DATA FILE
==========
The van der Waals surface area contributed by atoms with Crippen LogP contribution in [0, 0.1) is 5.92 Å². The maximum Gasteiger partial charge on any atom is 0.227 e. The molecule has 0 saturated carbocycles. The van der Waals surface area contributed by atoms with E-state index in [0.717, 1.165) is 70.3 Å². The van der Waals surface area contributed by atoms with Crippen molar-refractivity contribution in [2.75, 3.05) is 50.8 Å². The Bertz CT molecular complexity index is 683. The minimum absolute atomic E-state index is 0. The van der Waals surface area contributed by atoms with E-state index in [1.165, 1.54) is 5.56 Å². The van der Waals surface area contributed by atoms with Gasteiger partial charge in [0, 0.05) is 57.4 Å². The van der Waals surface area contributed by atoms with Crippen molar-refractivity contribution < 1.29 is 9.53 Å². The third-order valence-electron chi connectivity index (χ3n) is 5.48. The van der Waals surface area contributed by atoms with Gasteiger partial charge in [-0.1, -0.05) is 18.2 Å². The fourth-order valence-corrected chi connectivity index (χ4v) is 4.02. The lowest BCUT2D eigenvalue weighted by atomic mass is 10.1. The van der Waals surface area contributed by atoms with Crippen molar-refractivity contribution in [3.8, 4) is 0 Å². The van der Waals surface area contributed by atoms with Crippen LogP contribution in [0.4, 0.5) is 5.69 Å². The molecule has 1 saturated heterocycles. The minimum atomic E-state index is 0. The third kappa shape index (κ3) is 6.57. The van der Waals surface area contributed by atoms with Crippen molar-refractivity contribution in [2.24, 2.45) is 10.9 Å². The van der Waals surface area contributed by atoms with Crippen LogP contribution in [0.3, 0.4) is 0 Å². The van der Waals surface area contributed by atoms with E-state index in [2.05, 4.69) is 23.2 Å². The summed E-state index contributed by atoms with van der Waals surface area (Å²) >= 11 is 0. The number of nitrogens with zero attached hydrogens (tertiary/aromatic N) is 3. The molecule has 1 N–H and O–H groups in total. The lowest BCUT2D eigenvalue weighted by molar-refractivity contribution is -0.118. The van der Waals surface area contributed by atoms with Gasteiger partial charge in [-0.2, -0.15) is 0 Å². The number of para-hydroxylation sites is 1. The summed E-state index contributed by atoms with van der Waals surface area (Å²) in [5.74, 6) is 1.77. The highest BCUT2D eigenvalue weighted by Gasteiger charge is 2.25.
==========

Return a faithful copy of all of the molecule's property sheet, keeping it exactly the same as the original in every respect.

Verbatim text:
The van der Waals surface area contributed by atoms with Crippen LogP contribution in [0, 0.1) is 5.92 Å². The maximum Gasteiger partial charge on any atom is 0.227 e. The molecule has 0 saturated carbocycles. The van der Waals surface area contributed by atoms with E-state index in [0.717, 1.165) is 70.3 Å². The van der Waals surface area contributed by atoms with Crippen molar-refractivity contribution in [2.75, 3.05) is 50.8 Å². The Bertz CT molecular complexity index is 683. The minimum absolute atomic E-state index is 0. The van der Waals surface area contributed by atoms with E-state index in [1.165, 1.54) is 5.56 Å². The van der Waals surface area contributed by atoms with Gasteiger partial charge in [0, 0.05) is 57.4 Å². The van der Waals surface area contributed by atoms with Crippen molar-refractivity contribution < 1.29 is 9.53 Å². The third-order valence-electron chi connectivity index (χ3n) is 5.48. The van der Waals surface area contributed by atoms with Gasteiger partial charge in [-0.1, -0.05) is 18.2 Å². The fourth-order valence-corrected chi connectivity index (χ4v) is 4.02. The lowest BCUT2D eigenvalue weighted by atomic mass is 10.1. The van der Waals surface area contributed by atoms with Crippen molar-refractivity contribution in [3.8, 4) is 0 Å². The van der Waals surface area contributed by atoms with Crippen LogP contribution in [0.4, 0.5) is 5.69 Å². The molecule has 1 saturated heterocycles. The minimum atomic E-state index is 0. The third kappa shape index (κ3) is 6.57. The van der Waals surface area contributed by atoms with Crippen molar-refractivity contribution in [2.24, 2.45) is 10.9 Å². The van der Waals surface area contributed by atoms with Crippen LogP contribution in [0.3, 0.4) is 0 Å². The van der Waals surface area contributed by atoms with E-state index in [2.05, 4.69) is 23.2 Å². The summed E-state index contributed by atoms with van der Waals surface area (Å²) >= 11 is 0. The number of nitrogens with zero attached hydrogens (tertiary/aromatic N) is 3. The molecule has 1 N–H and O–H groups in total. The lowest BCUT2D eigenvalue weighted by molar-refractivity contribution is -0.118. The van der Waals surface area contributed by atoms with Gasteiger partial charge in [-0.2, -0.15) is 0 Å². The number of para-hydroxylation sites is 1. The summed E-state index contributed by atoms with van der Waals surface area (Å²) in [5.74, 6) is 1.77. The highest BCUT2D eigenvalue weighted by Gasteiger charge is 2.25.